Top banking analyst cautions against careers in equity research
So you want to be an equity researcher? Think again. Along with being an MD in M&A and a salesperson in FX, equity research is over-rated as a career, So says Brad Hintz, who should know.
"Equity research is a highly visible product demanded by active managers that clients are reluctant to pay for," says Hintz, the veteran US banking analyst who retired from Wall Street last year and now teaches at New York University.
The fundamental problem is that equity research just isn't profitable. "The institutional equity trading business has long faced margin challenges," says Hintz. "It generates, on average a 13.5% pretax margin. Exclude the equity derivatives books, and the margin for the pure execution business is only 9.5%."
While equity researchers can generate their own bread, they can't therefore generate their own butter and jam. For this they need the help of equity capital markets (ECM) bankers and others whose businesses are far more profitable. "If a bank has a large enough equity underwriting franchise, the equity business, despite these weak execution margins, can generate reasonable returns due to the profitability and wide margins of IPOs and secondaries," says Hintz. The research units at Goldman, Morgan Stanley. J.P. Morgan and Bank of America are fine for this reason, he adds. "The profit from ECM can support the returns of their trading businesses. Their segment returns are solid."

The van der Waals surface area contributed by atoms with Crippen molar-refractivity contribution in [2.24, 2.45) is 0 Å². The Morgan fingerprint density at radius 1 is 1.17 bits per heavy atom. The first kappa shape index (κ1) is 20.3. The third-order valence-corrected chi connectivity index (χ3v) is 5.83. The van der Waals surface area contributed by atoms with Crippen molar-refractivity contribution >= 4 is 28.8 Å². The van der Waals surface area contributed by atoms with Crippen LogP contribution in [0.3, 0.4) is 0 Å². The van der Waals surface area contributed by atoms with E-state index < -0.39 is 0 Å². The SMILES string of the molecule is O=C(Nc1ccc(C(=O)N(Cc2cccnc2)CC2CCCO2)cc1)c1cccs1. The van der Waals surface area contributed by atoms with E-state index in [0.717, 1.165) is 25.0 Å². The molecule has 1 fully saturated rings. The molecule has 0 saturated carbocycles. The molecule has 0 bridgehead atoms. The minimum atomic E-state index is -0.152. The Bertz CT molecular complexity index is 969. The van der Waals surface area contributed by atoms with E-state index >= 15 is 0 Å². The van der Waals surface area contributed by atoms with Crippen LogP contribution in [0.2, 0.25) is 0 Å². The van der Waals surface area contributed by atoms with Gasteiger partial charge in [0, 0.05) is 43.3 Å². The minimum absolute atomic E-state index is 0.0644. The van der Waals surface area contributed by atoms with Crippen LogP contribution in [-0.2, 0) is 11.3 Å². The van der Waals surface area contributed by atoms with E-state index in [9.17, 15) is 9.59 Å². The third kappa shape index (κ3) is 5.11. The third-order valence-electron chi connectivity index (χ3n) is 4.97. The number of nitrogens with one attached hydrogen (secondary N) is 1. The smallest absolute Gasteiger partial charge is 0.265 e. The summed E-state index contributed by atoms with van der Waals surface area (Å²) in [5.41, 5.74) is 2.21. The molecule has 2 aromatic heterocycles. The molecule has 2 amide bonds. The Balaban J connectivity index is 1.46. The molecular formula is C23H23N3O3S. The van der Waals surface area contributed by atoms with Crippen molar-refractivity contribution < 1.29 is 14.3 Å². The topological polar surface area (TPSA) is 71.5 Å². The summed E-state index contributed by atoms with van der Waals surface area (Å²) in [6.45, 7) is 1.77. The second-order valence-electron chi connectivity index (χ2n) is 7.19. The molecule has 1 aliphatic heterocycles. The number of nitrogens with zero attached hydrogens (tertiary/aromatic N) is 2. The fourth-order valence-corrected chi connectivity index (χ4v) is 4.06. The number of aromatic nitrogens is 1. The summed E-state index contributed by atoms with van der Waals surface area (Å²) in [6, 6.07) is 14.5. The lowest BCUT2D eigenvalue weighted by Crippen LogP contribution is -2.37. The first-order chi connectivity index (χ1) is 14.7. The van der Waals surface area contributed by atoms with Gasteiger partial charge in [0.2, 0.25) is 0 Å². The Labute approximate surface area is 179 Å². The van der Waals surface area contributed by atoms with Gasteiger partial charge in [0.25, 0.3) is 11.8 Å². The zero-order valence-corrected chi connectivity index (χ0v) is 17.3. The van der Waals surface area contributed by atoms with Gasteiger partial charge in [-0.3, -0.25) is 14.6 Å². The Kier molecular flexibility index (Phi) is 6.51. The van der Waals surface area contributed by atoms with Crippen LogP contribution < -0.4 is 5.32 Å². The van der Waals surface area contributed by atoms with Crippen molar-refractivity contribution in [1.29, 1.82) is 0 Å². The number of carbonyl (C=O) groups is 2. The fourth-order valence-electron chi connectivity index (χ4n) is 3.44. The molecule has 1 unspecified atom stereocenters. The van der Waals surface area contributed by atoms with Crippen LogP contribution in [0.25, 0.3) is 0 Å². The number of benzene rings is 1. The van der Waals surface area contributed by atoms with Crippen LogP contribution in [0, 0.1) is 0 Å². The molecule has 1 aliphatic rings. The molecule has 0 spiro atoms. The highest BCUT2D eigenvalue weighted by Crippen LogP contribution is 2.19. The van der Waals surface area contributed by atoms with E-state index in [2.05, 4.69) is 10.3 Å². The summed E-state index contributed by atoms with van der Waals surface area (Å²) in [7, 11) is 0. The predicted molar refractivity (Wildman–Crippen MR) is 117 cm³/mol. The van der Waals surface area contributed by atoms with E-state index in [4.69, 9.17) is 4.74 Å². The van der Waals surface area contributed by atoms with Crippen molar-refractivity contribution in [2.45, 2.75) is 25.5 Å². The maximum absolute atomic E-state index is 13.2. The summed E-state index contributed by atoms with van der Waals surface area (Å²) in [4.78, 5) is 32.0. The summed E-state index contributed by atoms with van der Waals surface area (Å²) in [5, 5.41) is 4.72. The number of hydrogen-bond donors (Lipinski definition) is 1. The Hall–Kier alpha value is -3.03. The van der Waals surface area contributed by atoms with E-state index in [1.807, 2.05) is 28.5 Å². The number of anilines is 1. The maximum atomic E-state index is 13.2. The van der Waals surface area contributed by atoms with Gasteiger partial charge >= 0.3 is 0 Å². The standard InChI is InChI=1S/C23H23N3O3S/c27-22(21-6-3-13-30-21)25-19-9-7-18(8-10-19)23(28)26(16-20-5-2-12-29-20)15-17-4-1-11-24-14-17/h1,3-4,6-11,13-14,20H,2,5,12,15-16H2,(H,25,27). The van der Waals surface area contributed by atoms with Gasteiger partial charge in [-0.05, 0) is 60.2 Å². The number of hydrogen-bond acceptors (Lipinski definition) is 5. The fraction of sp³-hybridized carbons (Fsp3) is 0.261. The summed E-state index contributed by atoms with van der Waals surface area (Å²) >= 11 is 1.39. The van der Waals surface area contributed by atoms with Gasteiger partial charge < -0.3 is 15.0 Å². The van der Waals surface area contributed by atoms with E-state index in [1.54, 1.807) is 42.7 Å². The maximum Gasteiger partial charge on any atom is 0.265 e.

The problem comes when unassuming equity researchers join banks without large ECM market shares. In this case, they'll find themselves at the bottom of a long food chain, warns Hintz. "When a commission dollar comes in. Sales point out that they entertained the client and thus deserve credit for the commission. Trading point out that their unit did a large block trade to service the client and thus deserve the revenue. And prime brokerage point to the margin loans they originated for the client."
Matters are being made worse by pressure on banks' ECM businesses. Rising capital charges are pressuring prime brokerage businesses, says Hintz. At the same time, the US is threatening counter-party exposure limits, which have the potential to constrain the market shares of the largest players.
Although institutional clients want equity research and ECM clients want the research coverage of their IPOs and banks want the branding that comes from research, the upshot is that researchers end up unloved and over-worked, says Hintz. "Bankers are prohibited from pitching research to win mandates," he says. "Research management is left with a begging bowl, pointing out all the insightful pieces its people have written."